The minister is the last chance to pass an exam. The ministerial examination is therefore the third, strict examination in a subject. In principle, it is nothing more than a normal test. It has the same content as the exams for the other students.

According to the internship regulations, 8 weeks in industry are required. For these 8 weeks you have to write an internship report and hand it in at the internship office. Without completing the compulsory internship (and submitting the reports) you cannot be admitted to the bachelor thesis.

Exact regulations can be found in the Internship Policy.

However, it is advisable to do as much internship as possible. Even if the training is called “practice-oriented” or “practical”, every additional internship is “gold worth”. Companies repeatedly criticize the practical suitability of graduates. And let's be honest: What do you want to learn in 8 weeks?

Mining is an extremely manual and “learning by doing” work environment. There is so much content that no lecture or exercise can convey to you, but that you can only learn in an internship. If the professor is at the front and tells you about roadheaders, route expansion or the problems in the face, then there is usually little to do with it. If you haven't even seen it, then you have no idea what it really is!

As a further incentive it can be said that internships in mining are well paid.

The diligent training serves to impart mining and mining skills and knowledge and thus to gain an impression of the various branches of mining. The process is as follows:

You apply to the Mining Authority to be included in the files of the zealous and have to work a total of 120 shifts (i.e. work 120 days), which is divided into 80 layers of basic training and 40 layers of advanced training, until the end of your "training". During this time you have to keep a "shift diary" in which you write down what you did during your shift every day. In addition, a trip to the pit and a written paper until the end of your apprenticeship are part of it. As soon as you have received the certificate from the Mining Authority that you have been “accepted as a Belissener”, you apply for an internship as a zealous worker in the usual way. The exact procedure is regulated in the ordinances of the mining authorities, for example for the mining authority Saxony.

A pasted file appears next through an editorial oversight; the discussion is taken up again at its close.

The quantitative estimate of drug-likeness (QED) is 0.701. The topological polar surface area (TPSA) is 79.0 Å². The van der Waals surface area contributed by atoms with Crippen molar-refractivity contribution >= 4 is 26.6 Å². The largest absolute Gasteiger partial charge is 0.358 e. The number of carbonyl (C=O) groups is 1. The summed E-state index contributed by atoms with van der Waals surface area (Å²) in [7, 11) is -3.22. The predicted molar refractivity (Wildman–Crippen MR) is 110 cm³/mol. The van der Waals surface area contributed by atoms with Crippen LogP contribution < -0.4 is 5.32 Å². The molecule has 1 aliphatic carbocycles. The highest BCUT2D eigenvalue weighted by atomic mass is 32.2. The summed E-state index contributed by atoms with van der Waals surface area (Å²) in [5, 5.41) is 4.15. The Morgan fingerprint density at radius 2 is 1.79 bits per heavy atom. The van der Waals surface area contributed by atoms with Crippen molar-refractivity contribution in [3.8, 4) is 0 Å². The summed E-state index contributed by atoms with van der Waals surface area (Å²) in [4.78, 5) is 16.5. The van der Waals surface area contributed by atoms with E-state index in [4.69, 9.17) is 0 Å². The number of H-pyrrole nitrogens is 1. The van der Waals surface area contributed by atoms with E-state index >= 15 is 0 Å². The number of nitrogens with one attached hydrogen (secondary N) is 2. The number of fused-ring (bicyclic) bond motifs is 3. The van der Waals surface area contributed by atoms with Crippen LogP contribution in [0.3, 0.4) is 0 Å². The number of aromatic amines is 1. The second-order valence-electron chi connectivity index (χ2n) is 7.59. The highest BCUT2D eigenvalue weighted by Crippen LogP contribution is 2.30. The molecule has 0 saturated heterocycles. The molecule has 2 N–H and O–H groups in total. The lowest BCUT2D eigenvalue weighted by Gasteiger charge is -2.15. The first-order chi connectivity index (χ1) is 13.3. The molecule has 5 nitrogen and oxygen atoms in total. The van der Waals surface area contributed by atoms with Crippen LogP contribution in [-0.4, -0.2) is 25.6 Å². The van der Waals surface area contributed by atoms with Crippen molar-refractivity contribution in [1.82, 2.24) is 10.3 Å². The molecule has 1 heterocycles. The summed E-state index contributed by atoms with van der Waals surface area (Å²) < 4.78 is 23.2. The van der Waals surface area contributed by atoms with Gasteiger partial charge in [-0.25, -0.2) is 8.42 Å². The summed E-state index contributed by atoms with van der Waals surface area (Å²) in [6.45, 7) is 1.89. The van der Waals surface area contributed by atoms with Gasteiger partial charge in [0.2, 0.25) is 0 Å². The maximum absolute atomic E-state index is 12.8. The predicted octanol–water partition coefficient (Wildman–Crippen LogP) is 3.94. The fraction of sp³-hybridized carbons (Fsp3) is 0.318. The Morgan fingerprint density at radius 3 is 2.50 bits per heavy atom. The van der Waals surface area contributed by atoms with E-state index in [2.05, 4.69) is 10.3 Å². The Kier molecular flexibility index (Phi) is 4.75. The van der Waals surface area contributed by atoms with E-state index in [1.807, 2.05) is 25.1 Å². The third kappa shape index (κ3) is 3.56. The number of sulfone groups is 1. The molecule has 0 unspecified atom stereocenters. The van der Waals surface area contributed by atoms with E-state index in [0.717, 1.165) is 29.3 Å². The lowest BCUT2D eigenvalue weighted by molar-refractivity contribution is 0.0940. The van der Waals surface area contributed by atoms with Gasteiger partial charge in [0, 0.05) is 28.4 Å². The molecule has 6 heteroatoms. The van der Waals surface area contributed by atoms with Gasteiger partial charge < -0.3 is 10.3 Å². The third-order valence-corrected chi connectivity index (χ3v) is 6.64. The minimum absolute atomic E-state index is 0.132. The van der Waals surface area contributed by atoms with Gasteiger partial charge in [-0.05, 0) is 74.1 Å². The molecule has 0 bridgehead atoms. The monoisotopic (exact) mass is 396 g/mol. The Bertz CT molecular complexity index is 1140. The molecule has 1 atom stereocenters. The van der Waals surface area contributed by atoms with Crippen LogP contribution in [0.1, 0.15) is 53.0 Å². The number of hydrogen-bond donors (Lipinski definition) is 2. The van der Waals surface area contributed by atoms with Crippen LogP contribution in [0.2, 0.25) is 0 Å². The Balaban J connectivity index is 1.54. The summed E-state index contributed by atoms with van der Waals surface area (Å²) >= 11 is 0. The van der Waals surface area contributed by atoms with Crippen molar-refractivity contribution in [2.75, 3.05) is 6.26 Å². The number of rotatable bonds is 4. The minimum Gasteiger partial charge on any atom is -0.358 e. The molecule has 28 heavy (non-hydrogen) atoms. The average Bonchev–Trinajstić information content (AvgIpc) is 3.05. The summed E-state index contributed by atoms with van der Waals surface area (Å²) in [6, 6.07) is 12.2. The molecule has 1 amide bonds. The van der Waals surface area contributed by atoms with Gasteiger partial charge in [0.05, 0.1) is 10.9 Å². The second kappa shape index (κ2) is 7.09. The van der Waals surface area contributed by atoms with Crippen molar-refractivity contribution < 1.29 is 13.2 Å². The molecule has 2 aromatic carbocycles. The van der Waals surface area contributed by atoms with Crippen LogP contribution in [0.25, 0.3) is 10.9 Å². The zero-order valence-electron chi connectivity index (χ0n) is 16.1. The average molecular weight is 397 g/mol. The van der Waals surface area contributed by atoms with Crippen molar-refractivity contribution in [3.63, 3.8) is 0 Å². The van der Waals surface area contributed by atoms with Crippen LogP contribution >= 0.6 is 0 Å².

Since I myself am diligent, I can also help you here with questions.

What are the advantages of this training?

In addition to the additional qualification, which looks particularly good on your résumé, you can prove practical experience in various mining companies. Another incentive is the remuneration, which is usually much higher than if you were applying as a "normal" intern. ;-) In addition, companies keep special places free for those who are motivated, so that the chance of being accepted is higher.

Ideally, you should have already done an internship before starting your studies. However, it is not mandatory. Otherwise, I can only recommend that you do your first internship as early as possible. Why not in the first semester break after the 1st semester?

An extreme case would be, for example, that you study civil engineering for 4 or 5 semesters but have never been underground. You do your first internship and realize: "Damn, I just can't get on with the underground world, that's not for me!" Certainly an awkward situation….

There is a “exam-free time” between each semester. During this time, as the name suggests, no exams or exams are written.

Usually these are the months of August and March. These two months are particularly suitable for internships, as you won't miss anything during this time. Lecture series often end earlier or start later, so that you can, for example, start your internship in mid-July or work shifts until mid-April.

You can find the exact semester dates on the TUC website.